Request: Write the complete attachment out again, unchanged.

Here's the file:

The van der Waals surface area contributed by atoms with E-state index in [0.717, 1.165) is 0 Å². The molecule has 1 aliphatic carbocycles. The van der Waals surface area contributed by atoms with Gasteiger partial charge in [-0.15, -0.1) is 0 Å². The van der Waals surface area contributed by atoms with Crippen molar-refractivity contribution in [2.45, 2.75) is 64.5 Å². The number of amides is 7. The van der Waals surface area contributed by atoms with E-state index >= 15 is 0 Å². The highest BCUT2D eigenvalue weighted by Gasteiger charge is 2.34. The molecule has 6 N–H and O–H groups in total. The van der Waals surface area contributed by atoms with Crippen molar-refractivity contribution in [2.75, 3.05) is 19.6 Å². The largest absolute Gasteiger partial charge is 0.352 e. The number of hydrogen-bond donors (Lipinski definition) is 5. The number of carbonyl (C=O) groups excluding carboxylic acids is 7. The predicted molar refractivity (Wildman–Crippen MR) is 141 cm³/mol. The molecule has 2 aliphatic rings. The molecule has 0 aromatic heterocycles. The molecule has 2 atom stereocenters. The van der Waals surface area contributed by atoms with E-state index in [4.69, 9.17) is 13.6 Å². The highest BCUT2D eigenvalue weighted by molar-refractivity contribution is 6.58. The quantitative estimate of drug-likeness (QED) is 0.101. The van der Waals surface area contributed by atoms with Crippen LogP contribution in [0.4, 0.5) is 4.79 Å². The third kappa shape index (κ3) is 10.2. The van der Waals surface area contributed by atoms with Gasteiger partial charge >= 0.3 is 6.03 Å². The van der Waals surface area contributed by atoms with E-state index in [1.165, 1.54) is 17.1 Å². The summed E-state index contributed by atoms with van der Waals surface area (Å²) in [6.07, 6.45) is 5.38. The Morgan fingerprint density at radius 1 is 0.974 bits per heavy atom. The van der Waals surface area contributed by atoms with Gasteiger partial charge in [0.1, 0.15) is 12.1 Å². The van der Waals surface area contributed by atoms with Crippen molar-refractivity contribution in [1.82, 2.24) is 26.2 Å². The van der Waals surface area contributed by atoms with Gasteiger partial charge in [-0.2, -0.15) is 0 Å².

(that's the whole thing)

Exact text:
The van der Waals surface area contributed by atoms with E-state index in [0.717, 1.165) is 0 Å². The molecule has 1 aliphatic carbocycles. The van der Waals surface area contributed by atoms with Gasteiger partial charge in [-0.15, -0.1) is 0 Å². The van der Waals surface area contributed by atoms with Crippen molar-refractivity contribution in [2.45, 2.75) is 64.5 Å². The number of amides is 7. The van der Waals surface area contributed by atoms with E-state index >= 15 is 0 Å². The highest BCUT2D eigenvalue weighted by Gasteiger charge is 2.34. The molecule has 6 N–H and O–H groups in total. The van der Waals surface area contributed by atoms with Crippen molar-refractivity contribution in [2.75, 3.05) is 19.6 Å². The largest absolute Gasteiger partial charge is 0.352 e. The number of hydrogen-bond donors (Lipinski definition) is 5. The number of carbonyl (C=O) groups excluding carboxylic acids is 7. The predicted molar refractivity (Wildman–Crippen MR) is 141 cm³/mol. The molecule has 2 aliphatic rings. The molecule has 0 aromatic heterocycles. The molecule has 2 atom stereocenters. The van der Waals surface area contributed by atoms with E-state index in [4.69, 9.17) is 13.6 Å². The highest BCUT2D eigenvalue weighted by molar-refractivity contribution is 6.58. The quantitative estimate of drug-likeness (QED) is 0.101. The van der Waals surface area contributed by atoms with Crippen LogP contribution in [0.4, 0.5) is 4.79 Å². The third kappa shape index (κ3) is 10.2. The van der Waals surface area contributed by atoms with Gasteiger partial charge >= 0.3 is 6.03 Å². The van der Waals surface area contributed by atoms with E-state index in [1.165, 1.54) is 17.1 Å². The summed E-state index contributed by atoms with van der Waals surface area (Å²) in [6.07, 6.45) is 5.38. The Morgan fingerprint density at radius 1 is 0.974 bits per heavy atom. The van der Waals surface area contributed by atoms with Gasteiger partial charge in [0.1, 0.15) is 12.1 Å². The van der Waals surface area contributed by atoms with Crippen molar-refractivity contribution in [1.82, 2.24) is 26.2 Å². The van der Waals surface area contributed by atoms with Gasteiger partial charge in [-0.2, -0.15) is 0 Å².